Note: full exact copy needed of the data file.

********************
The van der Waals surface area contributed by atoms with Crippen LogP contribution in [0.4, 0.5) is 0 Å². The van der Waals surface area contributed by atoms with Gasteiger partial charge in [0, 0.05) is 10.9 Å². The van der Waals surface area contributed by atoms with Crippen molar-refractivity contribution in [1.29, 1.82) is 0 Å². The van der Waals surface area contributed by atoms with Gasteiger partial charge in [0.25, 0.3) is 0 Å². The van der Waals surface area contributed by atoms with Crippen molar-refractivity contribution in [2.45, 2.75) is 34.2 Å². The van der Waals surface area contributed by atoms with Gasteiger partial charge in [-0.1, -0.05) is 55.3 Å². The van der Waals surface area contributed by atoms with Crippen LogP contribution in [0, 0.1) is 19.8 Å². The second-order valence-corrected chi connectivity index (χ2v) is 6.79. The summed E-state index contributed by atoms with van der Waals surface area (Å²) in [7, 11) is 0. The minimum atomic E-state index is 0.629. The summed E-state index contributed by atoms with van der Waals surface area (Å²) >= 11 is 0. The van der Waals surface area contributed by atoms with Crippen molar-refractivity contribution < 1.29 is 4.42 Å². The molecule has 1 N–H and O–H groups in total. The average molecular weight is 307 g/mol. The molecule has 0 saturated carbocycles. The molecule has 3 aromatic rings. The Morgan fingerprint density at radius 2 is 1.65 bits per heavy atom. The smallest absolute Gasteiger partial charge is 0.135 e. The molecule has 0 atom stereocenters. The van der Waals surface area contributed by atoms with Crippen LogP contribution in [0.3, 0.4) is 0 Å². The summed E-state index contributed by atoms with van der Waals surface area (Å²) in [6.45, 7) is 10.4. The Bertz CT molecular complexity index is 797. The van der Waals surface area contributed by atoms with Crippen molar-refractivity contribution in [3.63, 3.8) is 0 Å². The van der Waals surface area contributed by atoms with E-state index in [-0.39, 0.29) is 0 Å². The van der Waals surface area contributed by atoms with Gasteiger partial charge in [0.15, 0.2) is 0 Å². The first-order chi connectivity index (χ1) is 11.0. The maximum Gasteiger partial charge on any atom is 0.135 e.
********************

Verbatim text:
The van der Waals surface area contributed by atoms with Crippen LogP contribution in [0.4, 0.5) is 0 Å². The van der Waals surface area contributed by atoms with Gasteiger partial charge in [0, 0.05) is 10.9 Å². The van der Waals surface area contributed by atoms with Crippen molar-refractivity contribution in [1.29, 1.82) is 0 Å². The van der Waals surface area contributed by atoms with Gasteiger partial charge in [0.25, 0.3) is 0 Å². The van der Waals surface area contributed by atoms with Crippen molar-refractivity contribution in [2.45, 2.75) is 34.2 Å². The van der Waals surface area contributed by atoms with Gasteiger partial charge in [-0.1, -0.05) is 55.3 Å². The van der Waals surface area contributed by atoms with Crippen LogP contribution in [0, 0.1) is 19.8 Å². The second-order valence-corrected chi connectivity index (χ2v) is 6.79. The summed E-state index contributed by atoms with van der Waals surface area (Å²) in [7, 11) is 0. The minimum atomic E-state index is 0.629. The summed E-state index contributed by atoms with van der Waals surface area (Å²) >= 11 is 0. The van der Waals surface area contributed by atoms with Crippen molar-refractivity contribution < 1.29 is 4.42 Å². The molecule has 1 N–H and O–H groups in total. The average molecular weight is 307 g/mol. The molecule has 0 saturated carbocycles. The molecule has 3 aromatic rings. The Morgan fingerprint density at radius 2 is 1.65 bits per heavy atom. The smallest absolute Gasteiger partial charge is 0.135 e. The molecule has 0 atom stereocenters. The van der Waals surface area contributed by atoms with Crippen LogP contribution in [0.3, 0.4) is 0 Å². The summed E-state index contributed by atoms with van der Waals surface area (Å²) in [6.45, 7) is 10.4. The Bertz CT molecular complexity index is 797. The van der Waals surface area contributed by atoms with Crippen molar-refractivity contribution in [3.63, 3.8) is 0 Å². The van der Waals surface area contributed by atoms with E-state index in [-0.39, 0.29) is 0 Å². The van der Waals surface area contributed by atoms with Gasteiger partial charge in [0.15, 0.2) is 0 Å². The first-order chi connectivity index (χ1) is 11.0. The maximum Gasteiger partial charge on any atom is 0.135 e.